Wulfstan (d.1023) (DNB00)
WULFSTAN (d. 1023), archbishop of York, a man of good family, whose sister's son was Brihtheah (d. 1038), bishop of Worcester, is said to have been brought into the world by an operation that cost his mother's life. He was a monk, probably of Ely, and an abbot, succeeded Aldulf [q. v.] or Ealdulf as archbishop of York in 1003, and, like his two predecessors, held the see of Worcester along with the archbishopric. His name occurs as present at various councils and royal acts during the reign of Ethelred the Unready, and specially as advising the king at the undated council held at Enham (Wilkins, Concilia, i. 285). Canute held him in esteem, and, the see of Canterbury probably being vacant at the time, caused him to dedicate his church at Achingdon in Essex in 1026. He died at York on 28 May 1023, and was buried according to his request at Ely, of which monastery he was a benefactor. When the new choir of Ely was built in 1106 his body was removed into it. The pastoral epistle and the epistle ‘Quando dividis Chrisma’ of Abbot Ælfric (fl. 1006) [q. v.] were written for Wulfstan and probably for the use of other bishops also (Thorpe, Ancient Laws, ii. 365–93). Wulfstan's homilies, written before 1000, have been ascribed to the archbishop, but not apparently for any convincing reason, as there is nothing to show that their author was in episcopal orders, though manuscript editions bear dates later than 1003; they have for the first time been printed by Professor Napier in ‘Sammlung englischer Denkmäler’ (Bd. 4, 1880); the most famous of them, however, ‘Lupi Sermo ad Anglos,’ had previously been printed with a translation by George Hickes [q. v.] in his ‘Thesaurus.’ Archbishop Wulfstan must not be confused (as in Freeman, Norman Conquest, i. 342) with Wulfstan, bishop of London, who was consecrated in 996.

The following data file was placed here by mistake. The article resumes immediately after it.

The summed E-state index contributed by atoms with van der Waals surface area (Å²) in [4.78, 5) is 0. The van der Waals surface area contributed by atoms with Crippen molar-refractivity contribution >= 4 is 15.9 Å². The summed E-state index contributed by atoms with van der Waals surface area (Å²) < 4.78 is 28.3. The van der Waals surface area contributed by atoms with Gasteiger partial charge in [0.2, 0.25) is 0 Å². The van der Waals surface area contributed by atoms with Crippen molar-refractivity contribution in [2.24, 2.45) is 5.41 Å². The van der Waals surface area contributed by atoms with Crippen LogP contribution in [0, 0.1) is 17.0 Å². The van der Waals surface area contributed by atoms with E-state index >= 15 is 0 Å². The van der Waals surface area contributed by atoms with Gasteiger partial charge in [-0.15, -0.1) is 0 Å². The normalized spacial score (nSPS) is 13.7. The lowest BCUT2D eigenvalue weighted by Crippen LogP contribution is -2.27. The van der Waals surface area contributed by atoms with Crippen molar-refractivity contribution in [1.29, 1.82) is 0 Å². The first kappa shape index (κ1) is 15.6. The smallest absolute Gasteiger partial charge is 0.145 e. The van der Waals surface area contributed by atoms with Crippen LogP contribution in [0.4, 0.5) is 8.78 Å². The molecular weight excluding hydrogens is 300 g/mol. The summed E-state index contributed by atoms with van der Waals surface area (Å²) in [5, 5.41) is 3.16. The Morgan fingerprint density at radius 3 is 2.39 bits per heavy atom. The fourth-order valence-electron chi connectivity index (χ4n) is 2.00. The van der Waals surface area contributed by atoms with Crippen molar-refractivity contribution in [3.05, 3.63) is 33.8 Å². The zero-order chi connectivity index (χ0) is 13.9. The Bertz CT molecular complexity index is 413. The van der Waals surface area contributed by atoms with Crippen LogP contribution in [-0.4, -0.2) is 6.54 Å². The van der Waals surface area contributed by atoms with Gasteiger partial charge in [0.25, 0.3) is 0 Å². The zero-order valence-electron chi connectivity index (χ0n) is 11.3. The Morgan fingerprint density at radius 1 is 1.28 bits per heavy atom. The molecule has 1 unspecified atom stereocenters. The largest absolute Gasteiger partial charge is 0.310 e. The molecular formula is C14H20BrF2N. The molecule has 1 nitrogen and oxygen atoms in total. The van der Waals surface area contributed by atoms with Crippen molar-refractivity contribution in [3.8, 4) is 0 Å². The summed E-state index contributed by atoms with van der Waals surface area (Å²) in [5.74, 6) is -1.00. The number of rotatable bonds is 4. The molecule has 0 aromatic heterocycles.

[A.-S. Chron. E. an. 1023, ed. Plummer; Flor. Wig. i. 156, 183–4 (Engl. Hist. Soc.); Will. of Malmesbury's Gesta Pontiff. p. 250; Liber Elien. ed. Stewart, i. 205–6; Raine's Fasti Ebor. pp. 131–4; Ramsay's Foundation of England, i. 349, 354, 362.]